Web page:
Putting up capital

Discussion in 'Prop Firms' started by RandyM85, Jan 25, 2007.

  1. RandyM85


    I've heard people tell me to never put up any capital if I'm going to work at a prop shop. Some people have told me to put as much as I can ... $5k or even $10k. I'd appreciate a discussion on, in general, why contributing more or less capital is a good thing and what you think the optimal contribution should be.

  2. Well, I'm not a prop trader but I would think it would depend on how much you want to trade in terms of $ at risk. Why should anybody be willing to let you lose their money once your capital is gone? Are you planning on trading $500K in securities, $1mil? A 1% hit on a $1mil position wipes out your meager $10K deposit. What if there's some unforeseen "event" and the market takes a hit and is "instantly" repriced 2-3 percent with no chance to cover?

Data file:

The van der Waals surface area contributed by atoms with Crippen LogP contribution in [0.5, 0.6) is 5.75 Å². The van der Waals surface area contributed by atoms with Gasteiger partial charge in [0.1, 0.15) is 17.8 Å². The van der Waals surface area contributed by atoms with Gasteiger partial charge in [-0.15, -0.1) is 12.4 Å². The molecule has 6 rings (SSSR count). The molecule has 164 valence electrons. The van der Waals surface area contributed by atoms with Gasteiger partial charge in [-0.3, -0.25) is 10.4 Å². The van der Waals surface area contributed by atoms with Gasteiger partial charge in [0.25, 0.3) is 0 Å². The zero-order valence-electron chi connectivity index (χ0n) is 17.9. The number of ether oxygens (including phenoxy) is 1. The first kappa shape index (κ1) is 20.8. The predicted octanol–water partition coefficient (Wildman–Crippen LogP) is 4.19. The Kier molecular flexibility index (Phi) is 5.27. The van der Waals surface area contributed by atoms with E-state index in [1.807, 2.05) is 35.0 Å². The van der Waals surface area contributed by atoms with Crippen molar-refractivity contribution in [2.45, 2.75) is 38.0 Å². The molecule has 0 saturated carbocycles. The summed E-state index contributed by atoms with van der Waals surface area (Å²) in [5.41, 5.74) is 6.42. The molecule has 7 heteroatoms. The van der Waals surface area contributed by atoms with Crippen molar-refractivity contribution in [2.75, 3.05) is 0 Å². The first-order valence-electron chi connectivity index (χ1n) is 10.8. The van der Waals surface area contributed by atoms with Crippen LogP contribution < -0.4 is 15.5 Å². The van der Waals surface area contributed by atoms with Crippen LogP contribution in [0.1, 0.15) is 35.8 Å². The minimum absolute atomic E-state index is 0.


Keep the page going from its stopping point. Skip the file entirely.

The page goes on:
3. RandyM85


    Bump. I was hoping I could get some more feedback on this subject.
  4. It's simply a matter of running "your" trading business. Capital is required with any business venture, and you'll find that "employee" type "prop" will give you a short leash and if you do make money, you have to split it.

    In our case, you put up some capital, collect interest on it, use it offset any overnight interest charges...basically taking control of "your" business. And, as the other gentleman said, why would anyone pay someone to risk their capital? We allow the use of $millions of our money to each trader, free of charge intraday...that is certainly worth more than putting up a few bucks.

    As to the amount to put up...some firms will take as little as $5,000, but that most certainly destines the trader for failure. The reason most business ventures go out of business is for "lack of capital" - you need a little capital to make money, no way around it.

    We have traders who put up $7500, but we actually put another $7500 cash in their accounts so that they have a much better chance of making it through the learning curve.